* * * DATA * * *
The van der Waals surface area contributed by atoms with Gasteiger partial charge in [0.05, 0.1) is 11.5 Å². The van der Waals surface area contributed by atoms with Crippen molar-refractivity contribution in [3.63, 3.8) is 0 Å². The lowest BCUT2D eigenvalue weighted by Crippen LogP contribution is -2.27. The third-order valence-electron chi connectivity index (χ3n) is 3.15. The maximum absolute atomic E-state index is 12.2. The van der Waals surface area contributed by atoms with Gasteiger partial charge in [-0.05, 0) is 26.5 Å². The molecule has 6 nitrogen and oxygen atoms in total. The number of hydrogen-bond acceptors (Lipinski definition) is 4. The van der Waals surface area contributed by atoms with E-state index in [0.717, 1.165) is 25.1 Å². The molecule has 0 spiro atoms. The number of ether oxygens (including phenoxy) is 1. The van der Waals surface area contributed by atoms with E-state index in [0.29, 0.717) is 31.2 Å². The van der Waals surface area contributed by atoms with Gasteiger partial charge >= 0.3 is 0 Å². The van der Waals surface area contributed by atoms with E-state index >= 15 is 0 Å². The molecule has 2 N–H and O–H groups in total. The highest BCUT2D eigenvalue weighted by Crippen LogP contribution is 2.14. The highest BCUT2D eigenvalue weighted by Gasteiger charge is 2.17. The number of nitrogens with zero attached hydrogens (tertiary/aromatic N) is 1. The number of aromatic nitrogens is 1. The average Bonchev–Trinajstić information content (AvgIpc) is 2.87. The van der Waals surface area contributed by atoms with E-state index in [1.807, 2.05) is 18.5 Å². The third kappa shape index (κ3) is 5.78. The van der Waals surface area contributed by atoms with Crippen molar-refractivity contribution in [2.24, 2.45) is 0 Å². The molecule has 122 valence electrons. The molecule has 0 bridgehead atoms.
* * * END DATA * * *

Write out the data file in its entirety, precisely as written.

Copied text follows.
The van der Waals surface area contributed by atoms with Gasteiger partial charge in [0.05, 0.1) is 11.5 Å². The van der Waals surface area contributed by atoms with Crippen molar-refractivity contribution in [3.63, 3.8) is 0 Å². The lowest BCUT2D eigenvalue weighted by Crippen LogP contribution is -2.27. The third-order valence-electron chi connectivity index (χ3n) is 3.15. The maximum absolute atomic E-state index is 12.2. The van der Waals surface area contributed by atoms with Gasteiger partial charge in [-0.05, 0) is 26.5 Å². The molecule has 6 nitrogen and oxygen atoms in total. The number of hydrogen-bond acceptors (Lipinski definition) is 4. The van der Waals surface area contributed by atoms with E-state index in [0.717, 1.165) is 25.1 Å². The molecule has 0 spiro atoms. The number of ether oxygens (including phenoxy) is 1. The van der Waals surface area contributed by atoms with E-state index in [0.29, 0.717) is 31.2 Å². The van der Waals surface area contributed by atoms with Gasteiger partial charge >= 0.3 is 0 Å². The van der Waals surface area contributed by atoms with E-state index >= 15 is 0 Å². The molecule has 2 N–H and O–H groups in total. The highest BCUT2D eigenvalue weighted by Crippen LogP contribution is 2.14. The highest BCUT2D eigenvalue weighted by Gasteiger charge is 2.17. The number of nitrogens with zero attached hydrogens (tertiary/aromatic N) is 1. The number of aromatic nitrogens is 1. The average Bonchev–Trinajstić information content (AvgIpc) is 2.87. The van der Waals surface area contributed by atoms with E-state index in [1.807, 2.05) is 18.5 Å². The third kappa shape index (κ3) is 5.78. The van der Waals surface area contributed by atoms with Crippen molar-refractivity contribution in [2.24, 2.45) is 0 Å². The molecule has 122 valence electrons. The molecule has 0 bridgehead atoms.